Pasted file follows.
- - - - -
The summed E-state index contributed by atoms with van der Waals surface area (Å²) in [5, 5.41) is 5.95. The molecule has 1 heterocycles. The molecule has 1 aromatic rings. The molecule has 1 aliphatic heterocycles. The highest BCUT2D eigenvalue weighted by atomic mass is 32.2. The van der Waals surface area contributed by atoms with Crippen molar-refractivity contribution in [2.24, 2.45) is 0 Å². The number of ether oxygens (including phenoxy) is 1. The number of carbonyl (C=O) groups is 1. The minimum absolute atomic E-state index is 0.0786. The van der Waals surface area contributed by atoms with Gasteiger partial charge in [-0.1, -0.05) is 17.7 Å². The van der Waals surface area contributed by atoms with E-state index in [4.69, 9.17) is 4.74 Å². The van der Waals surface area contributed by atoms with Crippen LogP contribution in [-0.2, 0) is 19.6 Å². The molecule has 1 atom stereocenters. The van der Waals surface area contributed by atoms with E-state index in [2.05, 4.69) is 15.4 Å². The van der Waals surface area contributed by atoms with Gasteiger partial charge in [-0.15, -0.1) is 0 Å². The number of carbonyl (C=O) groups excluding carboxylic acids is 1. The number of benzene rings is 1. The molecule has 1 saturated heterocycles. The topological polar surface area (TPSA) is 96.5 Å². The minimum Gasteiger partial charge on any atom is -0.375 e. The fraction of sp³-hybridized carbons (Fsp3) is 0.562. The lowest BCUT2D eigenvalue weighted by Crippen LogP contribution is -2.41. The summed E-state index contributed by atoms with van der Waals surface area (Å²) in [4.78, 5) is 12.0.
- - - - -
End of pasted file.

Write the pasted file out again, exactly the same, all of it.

The summed E-state index contributed by atoms with van der Waals surface area (Å²) in [5, 5.41) is 5.95. The molecule has 1 heterocycles. The molecule has 1 aromatic rings. The molecule has 1 aliphatic heterocycles. The highest BCUT2D eigenvalue weighted by atomic mass is 32.2. The van der Waals surface area contributed by atoms with Crippen molar-refractivity contribution in [2.24, 2.45) is 0 Å². The number of ether oxygens (including phenoxy) is 1. The number of carbonyl (C=O) groups is 1. The minimum absolute atomic E-state index is 0.0786. The van der Waals surface area contributed by atoms with Gasteiger partial charge in [-0.1, -0.05) is 17.7 Å². The van der Waals surface area contributed by atoms with E-state index in [4.69, 9.17) is 4.74 Å². The van der Waals surface area contributed by atoms with Crippen LogP contribution in [-0.2, 0) is 19.6 Å². The molecule has 1 atom stereocenters. The van der Waals surface area contributed by atoms with E-state index in [2.05, 4.69) is 15.4 Å². The van der Waals surface area contributed by atoms with Gasteiger partial charge in [-0.15, -0.1) is 0 Å². The number of carbonyl (C=O) groups excluding carboxylic acids is 1. The number of benzene rings is 1. The molecule has 1 saturated heterocycles. The topological polar surface area (TPSA) is 96.5 Å². The minimum Gasteiger partial charge on any atom is -0.375 e. The fraction of sp³-hybridized carbons (Fsp3) is 0.562. The lowest BCUT2D eigenvalue weighted by Crippen LogP contribution is -2.41. The summed E-state index contributed by atoms with van der Waals surface area (Å²) in [4.78, 5) is 12.0.